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ex-cresco , crēvi, crētum, 3,
I.v. inch. n., to grow out or forth, to grow up, rise up (not ante-Aug.).
I. Lit.
A. In gen.: “quae si satis excreverint (palmae),Col. 4, 21, 3: “abies, larix, palma in longitudinem,Plin. 16, 30, 54, § 125: “lactucae ad semipedem,id. 19, 8, 39, § 131: “in omni domo nudi ac sordidi in hos artus, in haec corpora quae miramur excrescunt,Tac. G. 20; Aug. Serm. 216, 7: “colles sensim excreverant rudere,Front. Aquaed. 18: “solum tumulo in altum,Luc. 4, 11: si quando flumen imbribus ad tempus excrevit, is swollen, Dig. 43, 11, 1.—
B. In partic., of morbid excrescences on the body: “excreverat in dexteriore latere ejus caro,Suet. Galb. 21: “carnis excrescentes,Plin. 23, 6, 59, § 111: “arsenicum tollit quicquid excrescit,id. 34, 18, 56, § 178.—Hence,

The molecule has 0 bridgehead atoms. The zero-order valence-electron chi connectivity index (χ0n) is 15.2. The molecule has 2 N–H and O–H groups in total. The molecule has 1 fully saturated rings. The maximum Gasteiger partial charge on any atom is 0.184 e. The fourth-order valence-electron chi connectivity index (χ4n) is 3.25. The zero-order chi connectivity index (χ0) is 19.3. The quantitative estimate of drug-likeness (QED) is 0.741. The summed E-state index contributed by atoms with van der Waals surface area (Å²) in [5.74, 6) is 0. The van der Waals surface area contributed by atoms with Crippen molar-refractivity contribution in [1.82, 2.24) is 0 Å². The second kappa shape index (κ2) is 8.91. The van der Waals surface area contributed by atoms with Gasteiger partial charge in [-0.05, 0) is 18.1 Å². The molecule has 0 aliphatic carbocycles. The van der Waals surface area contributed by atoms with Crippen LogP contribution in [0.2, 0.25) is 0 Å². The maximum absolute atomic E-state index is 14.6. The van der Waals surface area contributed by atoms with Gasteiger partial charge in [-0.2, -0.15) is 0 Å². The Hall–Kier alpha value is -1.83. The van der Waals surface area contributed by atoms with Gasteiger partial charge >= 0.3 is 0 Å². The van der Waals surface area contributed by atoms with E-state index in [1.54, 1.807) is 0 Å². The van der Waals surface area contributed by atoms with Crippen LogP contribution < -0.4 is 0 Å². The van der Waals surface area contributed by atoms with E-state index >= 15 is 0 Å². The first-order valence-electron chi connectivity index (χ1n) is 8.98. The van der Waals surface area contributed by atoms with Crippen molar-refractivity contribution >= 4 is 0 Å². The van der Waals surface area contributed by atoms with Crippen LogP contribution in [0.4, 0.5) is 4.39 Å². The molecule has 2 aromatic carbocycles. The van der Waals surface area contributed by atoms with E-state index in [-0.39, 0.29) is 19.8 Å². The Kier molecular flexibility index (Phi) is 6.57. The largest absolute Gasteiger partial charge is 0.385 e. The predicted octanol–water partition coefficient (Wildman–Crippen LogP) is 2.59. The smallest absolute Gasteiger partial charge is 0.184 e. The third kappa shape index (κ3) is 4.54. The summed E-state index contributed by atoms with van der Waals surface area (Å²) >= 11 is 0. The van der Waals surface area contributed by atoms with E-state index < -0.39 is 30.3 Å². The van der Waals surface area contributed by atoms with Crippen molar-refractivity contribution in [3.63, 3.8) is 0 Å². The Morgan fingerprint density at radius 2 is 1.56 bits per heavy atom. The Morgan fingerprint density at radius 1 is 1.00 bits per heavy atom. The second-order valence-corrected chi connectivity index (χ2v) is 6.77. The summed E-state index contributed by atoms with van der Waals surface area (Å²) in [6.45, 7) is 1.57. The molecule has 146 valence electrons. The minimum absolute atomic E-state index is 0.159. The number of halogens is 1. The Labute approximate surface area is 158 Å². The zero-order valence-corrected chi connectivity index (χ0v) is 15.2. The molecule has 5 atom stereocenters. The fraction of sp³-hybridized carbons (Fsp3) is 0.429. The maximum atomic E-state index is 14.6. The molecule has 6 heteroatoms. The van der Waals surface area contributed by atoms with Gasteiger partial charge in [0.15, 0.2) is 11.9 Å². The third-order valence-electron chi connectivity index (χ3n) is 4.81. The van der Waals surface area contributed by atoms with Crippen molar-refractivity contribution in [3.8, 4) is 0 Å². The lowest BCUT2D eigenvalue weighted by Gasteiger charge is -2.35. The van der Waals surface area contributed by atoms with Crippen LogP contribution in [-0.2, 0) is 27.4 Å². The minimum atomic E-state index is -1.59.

2. Subst.: excre-scentia , ium, n., in medic. lang., morbid excrescences on the body, Plin. 20, 9, 36, § 93; 22, 21, 29, § 61; 24, 4, 5, § 9; 24, 5, 11, § 19; 34, 18, 50, § 169 al.—
II. Trop., to grow immoderately, to increase, enlarge: “nec minus evitanda est immodica ejus prooemii longitudo, ne in caput excrevisse videatur,Quint. 4, 1, 62: “fructus in tantum excrevit, ut, etc.,Dig. 36, 1, 27, § 16 fin.: “litium series,Suet. Vesp. 10.—Hence, ex-crētus , a, um, P. a., grown up, fullgrown: “animalia,Lact. 2, 11 med. al. (so, haedi, Verg. G. 3, 398, acc. to Serv., but v. excerno, II. A.).
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